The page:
In Emirates Trading Agency LLC v Prime Mineral Exports Private Limited  EWHC 2104 (Comm), the English High Court held that an agreement to negotiate was an enforceable condition precedent to the referral of a dispute to arbitration. As the condition precedent had been satisfied, the arbitral tribunal had jurisdiction to hear and determine the claim.
The applicant (“ETA”) agreed to purchase iron ore from the respondent (“PMEPL”) pursuant to the terms of a long-term contract (the “Contract”) dated 20 October 2007.
Clause 11.1 of the Contract provided that in the event of a dispute arising out of or in connection with the Contract, the parties “shall first seek to resolve the dispute or claim by friendly discussion” and further that “[i]f no solution can be arrived at in between the Parties for a continuous period of 4 (four) weeks then the non-defaulting party can invoke the arbitration clause and refer the disputes to arbitration.”
A dispute arose regarding ETA’s performance of the Contract and PMEPL served a notice of termination on ETA on 1 December 2009. “Friendly discussions” aimed at resolving the dispute apparently took place on 1 and 2 December 2009, as well as during February and March 2010. As the discussions did not successfully resolve the dispute, PMEPL referred the dispute to arbitration in June 2010.
ETA submitted that the Clause 11.1 requirement to negotiate was a condition precedent that had to be fulfilled before arbitrators would have jurisdiction to hear and determine the claim, and the condition precedent had not been fulfilled as negotiations had not taken place for a continuous period of four weeks.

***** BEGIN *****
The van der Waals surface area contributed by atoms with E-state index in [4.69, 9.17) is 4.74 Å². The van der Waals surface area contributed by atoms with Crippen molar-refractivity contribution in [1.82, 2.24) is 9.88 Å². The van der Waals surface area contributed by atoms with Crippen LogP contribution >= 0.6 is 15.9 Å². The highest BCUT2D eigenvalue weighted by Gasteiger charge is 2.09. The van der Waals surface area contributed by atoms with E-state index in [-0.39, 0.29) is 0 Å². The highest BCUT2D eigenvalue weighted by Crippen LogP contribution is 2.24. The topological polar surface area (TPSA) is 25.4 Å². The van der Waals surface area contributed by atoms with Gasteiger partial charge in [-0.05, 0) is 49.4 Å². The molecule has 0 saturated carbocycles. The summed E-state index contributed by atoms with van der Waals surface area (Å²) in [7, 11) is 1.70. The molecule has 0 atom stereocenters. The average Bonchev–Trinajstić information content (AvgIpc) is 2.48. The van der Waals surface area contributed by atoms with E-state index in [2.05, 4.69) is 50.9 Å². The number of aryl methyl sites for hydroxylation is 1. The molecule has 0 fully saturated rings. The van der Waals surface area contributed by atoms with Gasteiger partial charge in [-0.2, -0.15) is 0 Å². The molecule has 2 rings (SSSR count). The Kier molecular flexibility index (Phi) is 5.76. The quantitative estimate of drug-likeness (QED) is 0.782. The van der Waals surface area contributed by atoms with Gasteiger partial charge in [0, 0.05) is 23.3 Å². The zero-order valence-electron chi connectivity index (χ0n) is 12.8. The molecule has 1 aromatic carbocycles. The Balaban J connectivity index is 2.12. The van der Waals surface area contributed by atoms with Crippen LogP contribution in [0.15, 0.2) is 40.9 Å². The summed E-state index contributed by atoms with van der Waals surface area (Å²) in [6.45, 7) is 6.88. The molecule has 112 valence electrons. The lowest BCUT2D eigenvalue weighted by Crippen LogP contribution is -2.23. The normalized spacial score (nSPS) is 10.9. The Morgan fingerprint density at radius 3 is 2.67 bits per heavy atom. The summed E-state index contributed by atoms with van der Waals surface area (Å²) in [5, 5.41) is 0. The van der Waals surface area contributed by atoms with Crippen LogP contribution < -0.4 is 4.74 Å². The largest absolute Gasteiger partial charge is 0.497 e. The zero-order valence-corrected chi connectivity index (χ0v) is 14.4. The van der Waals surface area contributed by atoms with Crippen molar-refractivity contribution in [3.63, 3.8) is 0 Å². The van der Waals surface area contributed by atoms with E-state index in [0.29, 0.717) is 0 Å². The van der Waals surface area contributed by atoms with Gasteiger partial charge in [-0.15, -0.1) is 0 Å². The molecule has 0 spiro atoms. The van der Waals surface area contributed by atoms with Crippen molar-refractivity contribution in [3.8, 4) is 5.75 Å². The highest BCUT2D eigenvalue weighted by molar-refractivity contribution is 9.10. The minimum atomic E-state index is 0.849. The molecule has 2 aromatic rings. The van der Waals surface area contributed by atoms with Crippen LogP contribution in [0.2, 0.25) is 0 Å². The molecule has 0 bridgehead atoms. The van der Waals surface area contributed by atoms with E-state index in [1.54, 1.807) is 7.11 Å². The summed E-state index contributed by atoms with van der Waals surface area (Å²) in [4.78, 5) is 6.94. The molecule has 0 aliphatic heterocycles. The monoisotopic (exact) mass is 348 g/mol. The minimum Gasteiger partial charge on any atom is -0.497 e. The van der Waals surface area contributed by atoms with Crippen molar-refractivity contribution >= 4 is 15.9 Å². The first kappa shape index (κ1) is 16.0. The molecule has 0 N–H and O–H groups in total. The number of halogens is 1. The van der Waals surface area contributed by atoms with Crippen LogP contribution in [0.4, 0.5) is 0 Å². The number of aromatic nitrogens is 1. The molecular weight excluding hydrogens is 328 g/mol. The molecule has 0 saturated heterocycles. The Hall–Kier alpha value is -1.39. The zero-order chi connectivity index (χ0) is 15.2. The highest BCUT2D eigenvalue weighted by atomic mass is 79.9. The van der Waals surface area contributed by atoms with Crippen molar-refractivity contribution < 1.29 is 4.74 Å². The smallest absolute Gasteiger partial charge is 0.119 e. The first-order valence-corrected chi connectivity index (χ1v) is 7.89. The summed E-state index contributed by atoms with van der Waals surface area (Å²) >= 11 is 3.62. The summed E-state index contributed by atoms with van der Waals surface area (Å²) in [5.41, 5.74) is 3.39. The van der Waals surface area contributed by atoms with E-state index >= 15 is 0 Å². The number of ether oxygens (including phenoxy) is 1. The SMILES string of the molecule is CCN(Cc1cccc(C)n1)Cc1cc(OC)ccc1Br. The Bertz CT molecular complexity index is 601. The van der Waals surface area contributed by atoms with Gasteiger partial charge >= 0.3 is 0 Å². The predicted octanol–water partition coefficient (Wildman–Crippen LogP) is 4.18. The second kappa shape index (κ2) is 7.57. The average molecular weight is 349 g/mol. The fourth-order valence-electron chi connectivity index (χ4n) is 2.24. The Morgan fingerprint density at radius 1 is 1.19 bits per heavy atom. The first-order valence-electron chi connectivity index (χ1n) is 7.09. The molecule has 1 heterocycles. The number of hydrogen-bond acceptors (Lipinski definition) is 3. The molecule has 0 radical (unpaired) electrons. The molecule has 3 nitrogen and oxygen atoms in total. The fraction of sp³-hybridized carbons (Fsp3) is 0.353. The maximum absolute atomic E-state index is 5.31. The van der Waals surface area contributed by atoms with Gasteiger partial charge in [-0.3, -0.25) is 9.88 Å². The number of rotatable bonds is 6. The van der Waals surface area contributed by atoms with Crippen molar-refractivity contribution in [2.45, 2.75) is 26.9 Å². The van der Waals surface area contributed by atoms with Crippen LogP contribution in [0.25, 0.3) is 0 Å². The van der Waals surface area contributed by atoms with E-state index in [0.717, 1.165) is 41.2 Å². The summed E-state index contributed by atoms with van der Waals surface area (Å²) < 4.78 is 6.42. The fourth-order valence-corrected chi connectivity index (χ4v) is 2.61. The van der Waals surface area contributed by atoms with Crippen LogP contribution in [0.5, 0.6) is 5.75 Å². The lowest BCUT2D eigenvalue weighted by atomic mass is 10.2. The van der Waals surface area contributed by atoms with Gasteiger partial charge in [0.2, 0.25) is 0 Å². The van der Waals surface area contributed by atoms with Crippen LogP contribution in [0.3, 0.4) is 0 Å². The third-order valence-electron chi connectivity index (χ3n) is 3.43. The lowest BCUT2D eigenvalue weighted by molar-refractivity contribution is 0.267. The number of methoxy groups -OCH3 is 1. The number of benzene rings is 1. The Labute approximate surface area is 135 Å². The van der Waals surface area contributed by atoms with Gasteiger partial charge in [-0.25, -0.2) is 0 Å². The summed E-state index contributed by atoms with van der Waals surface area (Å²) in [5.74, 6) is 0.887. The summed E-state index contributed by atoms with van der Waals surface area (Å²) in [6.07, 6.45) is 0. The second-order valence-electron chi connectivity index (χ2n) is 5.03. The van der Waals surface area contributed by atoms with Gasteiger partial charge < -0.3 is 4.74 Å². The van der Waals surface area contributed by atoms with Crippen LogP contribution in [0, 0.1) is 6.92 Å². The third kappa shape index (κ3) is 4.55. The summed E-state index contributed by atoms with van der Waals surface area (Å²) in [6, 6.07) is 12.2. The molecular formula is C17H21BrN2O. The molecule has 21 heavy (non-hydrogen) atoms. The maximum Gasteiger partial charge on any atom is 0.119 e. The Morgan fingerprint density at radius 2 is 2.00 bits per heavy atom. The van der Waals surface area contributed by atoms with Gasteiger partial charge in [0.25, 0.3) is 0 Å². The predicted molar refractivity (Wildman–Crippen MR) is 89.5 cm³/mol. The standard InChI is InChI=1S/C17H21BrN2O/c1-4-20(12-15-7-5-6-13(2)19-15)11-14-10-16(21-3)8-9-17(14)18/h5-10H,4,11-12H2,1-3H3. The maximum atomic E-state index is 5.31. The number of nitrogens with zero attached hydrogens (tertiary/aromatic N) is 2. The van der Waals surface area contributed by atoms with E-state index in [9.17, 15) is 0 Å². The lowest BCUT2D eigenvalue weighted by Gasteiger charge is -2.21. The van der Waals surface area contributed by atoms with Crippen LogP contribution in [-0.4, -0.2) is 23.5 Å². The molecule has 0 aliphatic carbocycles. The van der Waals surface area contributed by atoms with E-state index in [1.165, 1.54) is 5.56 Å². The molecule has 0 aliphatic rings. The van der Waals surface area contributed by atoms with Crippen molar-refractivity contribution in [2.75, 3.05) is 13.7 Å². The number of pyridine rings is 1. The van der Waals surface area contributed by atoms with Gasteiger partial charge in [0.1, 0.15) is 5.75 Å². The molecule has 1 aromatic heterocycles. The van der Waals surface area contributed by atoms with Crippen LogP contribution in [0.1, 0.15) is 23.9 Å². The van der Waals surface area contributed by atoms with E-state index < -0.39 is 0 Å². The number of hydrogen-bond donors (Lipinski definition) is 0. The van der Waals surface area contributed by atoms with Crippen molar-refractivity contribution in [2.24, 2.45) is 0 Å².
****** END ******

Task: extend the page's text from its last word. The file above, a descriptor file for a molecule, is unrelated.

In response, PMEPL submitted that the Clause 11.1 agreement to negotiate was unenforceable or, alternatively, if it was enforceable, had been satisfied.
The English High Court accepted ETA’s submission that “friendly discussions” were a condition precedent to the right to refer the claim to arbitration. However, the court rejected the idea that such discussions had to last for four continuous weeks given that it was unrealistic to expect the parties to do so and the clause did not require the parties to continue discussions for four continuous weeks. The court therefore concluded that if, notwithstanding “friendly discussions” to resolve the dispute, no solution had been arrived at for a period of four continuous weeks, the dispute could then be referred to arbitration. As “friendly discussions” had begun in December 2009, and the dispute was not referred to arbitration until June 2010, the arbitral tribunal had jurisdiction to hear the dispute.
A key finding by the court in this case was that, contrary to (but distinguishable from) the relevant English case law examined, the agreement to negotiate in Clause 11.1 was sufficiently certain such that it was enforceable. Taking account of the reasoning set out in the Australian caseUnited Group Rail Services v Rail Corporation New South Wales (2009) 127 Con LR 202, the court concluded that in relation to the Clause 11.1 agreement to negotiate, no essential term was lacking; the subject matter of the “friendly discussions” was limited to disputes arising out of and in connection with the Contract, and the duration of the discussions was limited to four weeks. Clause 11.1 was therefore sufficiently certain to be enforceable. In arriving at its conclusion, the court noted that “where commercial parties have entered into obligations they reasonably expect the courts to uphold those obligations”. Further, the court acknowledged that there was a public interest in giving effect to dispute resolution clauses requiring the parties to negotiate settlement of disputes prior to commencing proceedings.